Information about the exhibition Booming Amsterdam:
15 February – 26 of May 2013
Admission adults: 6 euros
Adress: Stadsarchief Amsterdam, Vijzelstraat 32 Amsterdam www.boomingamsterdam2013.nl
Information about the books:
ISBN: 978 90 6868 620 3 (part 1) and 978 90 6868 621 0 (part 2)
Price € 69,50 (per book)
To me On the Map by Simon Garfield is a great addition to the world of map books. ‘Why the world looks the way it does’ suggests this book will entertain the reader. And it does.
The book wanders through history in a relaxed way, and Garfield really takes the reader along on the discovery journey he takes. You can almost hear him speak out loud about every map. Whether it is about the Vinland map -and the discussion about it in the cartography field- or about Google Maps, Garfield gives you the feeling that each map story is a very special one. Of course I was happy to see a chapter included on stereotype mapping in the nineteenth century (my own thesis subject).
The part about women’s inability to read maps was also fun to read. Usually I get in defense mode the minute someone starts that discussion, but that proved not to be needed with Garfield. He does have a point though when he says women usually rely on landmarks to find their way, and men are slightly better in using spatial clues to find their way. Fair enough.
This book is a perfect gift for anyone intrigued by maps. I can’t say I read a lot of map topics that were new for me, but I like the broad variety of maps that are included. The fact Garfield even included the recent Apple Maps developments makes this book very up to date. That completeness of the book (plus the over 60 illustrations in it) makes it your perfect partner for a cold winter day on the couch.
‘A pub quizzer’s dream . . . Rather than over-romanticise the experience of map-reading, Garfield allows his varied, expertly researched stories to speak for themselves, and in so doing helps us see that there are fewer things in life more useful, rewarding and beautiful than a map that does what it’s supposed to. Perhaps if Apple had read the book a few months ago, today’s iPhone users would have a much better idea of where they’re going.’, David Clack, Daily Telegraph
On the Map
(In Dutch: Op de kaart will be published in June by Podium, ISBN: 978-9057595714)
Have you seen the beautiful recent Atlas De Wit publication yet? This book should definitely be on the wishlist of map lovers. The Atlas De Wit is a historical atlas with 158 city plans and bird’s eye views of towns in the Northern and Southern Netherlands in the seventeenth century, by cartographer Frederick de Wit. The fascimile offers you the opportunity to wander through Dutch (and Belgian) cities: take a step back on these gorgeous handcoloured maps and get lost in the 17th century. The atlas was presented with the tagline ‘Discover the Google Earth of the Golden Age’, a smart move.
Atlas de Wit
M. van Delft & Peter Van Der Krogt
€ 119 (introduction: € 99 until 31/12/12)
ISBN 978 94 014 0189 0
Issued in three languages: Dutch, French, English
This is a true beauty and a great excuse to go back to Paris real soon. In the Bibliothèque nationale de France you can find this exhibition (until January 27th 2013): L’Âge d’or des cartes marines – Quand l’Europe découvrait le monde (The Golden Age of Sea Charts).
Not alone are the maps in the exhibition beautiful and gives the expo a great overview of the discovery of the world and this category of maps, the library did a great job on presenting the subject. The website looks stunning. There should be a free iPhone and iPad app for the exhibition any day now, the catalogue looks very promising and the design of the exhibition (by Véronique Dollfus et Jeanne Bovier-Lapierre) should give you the immediate feeling you step into a portolan chart. Plus: 350 maps are made available on Gallica (the digital ‘jewel box’ of the library). This expo is a must go if you ask me. And let me know if you’ve visited the BnF!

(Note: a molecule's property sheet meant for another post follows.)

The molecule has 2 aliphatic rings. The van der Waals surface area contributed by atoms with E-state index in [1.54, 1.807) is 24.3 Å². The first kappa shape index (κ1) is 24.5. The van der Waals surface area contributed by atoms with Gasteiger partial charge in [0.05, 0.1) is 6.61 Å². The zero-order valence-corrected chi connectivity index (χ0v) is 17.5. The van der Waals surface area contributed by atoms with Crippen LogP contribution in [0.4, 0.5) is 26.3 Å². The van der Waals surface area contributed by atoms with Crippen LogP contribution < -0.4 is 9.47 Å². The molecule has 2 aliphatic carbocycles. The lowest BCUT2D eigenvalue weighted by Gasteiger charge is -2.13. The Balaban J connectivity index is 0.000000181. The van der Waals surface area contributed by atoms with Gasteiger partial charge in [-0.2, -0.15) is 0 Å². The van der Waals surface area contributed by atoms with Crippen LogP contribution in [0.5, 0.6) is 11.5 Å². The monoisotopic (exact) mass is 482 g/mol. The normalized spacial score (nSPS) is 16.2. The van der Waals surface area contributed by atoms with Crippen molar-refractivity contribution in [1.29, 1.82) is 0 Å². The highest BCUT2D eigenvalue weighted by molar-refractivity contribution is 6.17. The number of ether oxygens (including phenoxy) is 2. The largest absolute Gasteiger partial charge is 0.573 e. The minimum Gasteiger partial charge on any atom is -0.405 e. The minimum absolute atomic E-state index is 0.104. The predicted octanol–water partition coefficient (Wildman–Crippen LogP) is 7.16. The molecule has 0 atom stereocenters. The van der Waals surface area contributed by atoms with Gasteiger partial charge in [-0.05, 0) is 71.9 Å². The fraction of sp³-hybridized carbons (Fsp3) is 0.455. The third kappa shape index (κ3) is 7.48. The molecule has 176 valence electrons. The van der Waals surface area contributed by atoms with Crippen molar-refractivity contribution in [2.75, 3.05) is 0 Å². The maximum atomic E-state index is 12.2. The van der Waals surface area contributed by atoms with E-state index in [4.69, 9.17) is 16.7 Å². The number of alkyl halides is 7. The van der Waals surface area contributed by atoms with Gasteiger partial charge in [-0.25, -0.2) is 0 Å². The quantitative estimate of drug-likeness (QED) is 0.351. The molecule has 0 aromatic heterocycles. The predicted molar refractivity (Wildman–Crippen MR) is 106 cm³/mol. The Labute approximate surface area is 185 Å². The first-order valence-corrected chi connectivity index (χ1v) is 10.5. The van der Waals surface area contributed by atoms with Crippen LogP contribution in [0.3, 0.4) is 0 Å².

Today is the 500th birthday of cartography hotshot Gerardus Mercator who the Dutch love to claim as a ‘sort of Dutch’ cartographer. He was born in the Low Countries in 1512, but his birth town is in Belgium. So credits for the Mercator projection will have to go to our neighbours: la Belgique, 12 points! To celebrate his birthday various activities will take place throughout the year. The Mercator2012 project will keep you updated about the diversity of projects during 2012.
So, drink one on Mercator tonight, because he is a figure of big importance for map making. Happy mapping Gerardus!
I love the BBC for the documentaries they make, and loved them even more last year when they decided to dedicate a series to the subject The Beauty of Maps. No suprise there, I was überexcited! There are four episodes, all dealing with another type of maps in a different period of time. The documentary is shot beautifully, with an absolute lead role for the incredible map collection of the British Library in London, great music and various map people in it. Because one of the episodes is on Cartoon Maps – the topic of my History MA thesis – I got involved as well. Great fun to be providing information and I couldn’t have been more proud: they asked me to be ‘on the show’ as well. So there was my television debute, on BBC Four, in the Beauty of Maps. Great fun! Episode 4 covers Cartoon Mapping of Europe in the 19th century: the century of upcoming nationalism and increasing tension in Europe. The maps by creator Frederick W. Rose are phenomenal in their design, colour use and witty comments. I’ll dedicate another blog entry to his maps, for now I just want to share the great website of the BBC Four series with you, where different maps can be explored and information is provided (there is also a special school programme for teachers)!
And oh yes dear, you can check all episodes on YouTube: